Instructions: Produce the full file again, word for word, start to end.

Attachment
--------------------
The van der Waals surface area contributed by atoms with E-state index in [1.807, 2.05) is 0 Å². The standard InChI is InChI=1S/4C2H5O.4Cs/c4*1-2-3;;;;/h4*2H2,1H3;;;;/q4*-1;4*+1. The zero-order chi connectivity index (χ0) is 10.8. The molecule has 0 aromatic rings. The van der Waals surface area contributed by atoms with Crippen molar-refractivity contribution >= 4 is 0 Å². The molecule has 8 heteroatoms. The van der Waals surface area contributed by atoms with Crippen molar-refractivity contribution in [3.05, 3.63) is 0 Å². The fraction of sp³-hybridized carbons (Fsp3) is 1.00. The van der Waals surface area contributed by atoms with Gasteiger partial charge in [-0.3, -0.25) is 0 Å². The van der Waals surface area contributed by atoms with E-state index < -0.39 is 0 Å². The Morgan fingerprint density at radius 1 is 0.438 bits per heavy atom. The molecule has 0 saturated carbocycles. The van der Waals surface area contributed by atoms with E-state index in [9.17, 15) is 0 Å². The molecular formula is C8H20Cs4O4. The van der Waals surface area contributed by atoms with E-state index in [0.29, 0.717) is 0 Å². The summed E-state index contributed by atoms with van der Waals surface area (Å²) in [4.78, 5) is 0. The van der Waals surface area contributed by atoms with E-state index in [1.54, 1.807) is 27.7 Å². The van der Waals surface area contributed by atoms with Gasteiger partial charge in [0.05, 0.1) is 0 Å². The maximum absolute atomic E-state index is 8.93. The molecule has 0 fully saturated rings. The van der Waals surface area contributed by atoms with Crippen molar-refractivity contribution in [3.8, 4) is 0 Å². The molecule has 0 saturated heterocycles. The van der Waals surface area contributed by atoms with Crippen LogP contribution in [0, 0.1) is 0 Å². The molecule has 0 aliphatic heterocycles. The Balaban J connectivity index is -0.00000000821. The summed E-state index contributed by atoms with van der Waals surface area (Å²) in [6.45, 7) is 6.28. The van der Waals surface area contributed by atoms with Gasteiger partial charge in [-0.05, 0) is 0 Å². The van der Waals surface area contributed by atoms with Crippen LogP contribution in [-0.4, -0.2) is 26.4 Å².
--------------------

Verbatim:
The van der Waals surface area contributed by atoms with E-state index in [1.807, 2.05) is 0 Å². The standard InChI is InChI=1S/4C2H5O.4Cs/c4*1-2-3;;;;/h4*2H2,1H3;;;;/q4*-1;4*+1. The zero-order chi connectivity index (χ0) is 10.8. The molecule has 0 aromatic rings. The van der Waals surface area contributed by atoms with Crippen molar-refractivity contribution >= 4 is 0 Å². The molecule has 8 heteroatoms. The van der Waals surface area contributed by atoms with Crippen molar-refractivity contribution in [3.05, 3.63) is 0 Å². The fraction of sp³-hybridized carbons (Fsp3) is 1.00. The van der Waals surface area contributed by atoms with Gasteiger partial charge in [-0.3, -0.25) is 0 Å². The van der Waals surface area contributed by atoms with E-state index < -0.39 is 0 Å². The Morgan fingerprint density at radius 1 is 0.438 bits per heavy atom. The molecule has 0 saturated carbocycles. The van der Waals surface area contributed by atoms with E-state index in [9.17, 15) is 0 Å². The molecular formula is C8H20Cs4O4. The van der Waals surface area contributed by atoms with E-state index in [0.29, 0.717) is 0 Å². The summed E-state index contributed by atoms with van der Waals surface area (Å²) in [4.78, 5) is 0. The van der Waals surface area contributed by atoms with E-state index in [1.54, 1.807) is 27.7 Å². The van der Waals surface area contributed by atoms with Gasteiger partial charge in [0.05, 0.1) is 0 Å². The maximum absolute atomic E-state index is 8.93. The molecule has 0 fully saturated rings. The van der Waals surface area contributed by atoms with Crippen molar-refractivity contribution in [3.8, 4) is 0 Å². The molecule has 0 saturated heterocycles. The van der Waals surface area contributed by atoms with Crippen LogP contribution in [0, 0.1) is 0 Å². The molecule has 0 aliphatic heterocycles. The Balaban J connectivity index is -0.00000000821. The summed E-state index contributed by atoms with van der Waals surface area (Å²) in [6.45, 7) is 6.28. The van der Waals surface area contributed by atoms with Gasteiger partial charge in [-0.05, 0) is 0 Å². The van der Waals surface area contributed by atoms with Crippen LogP contribution in [-0.4, -0.2) is 26.4 Å².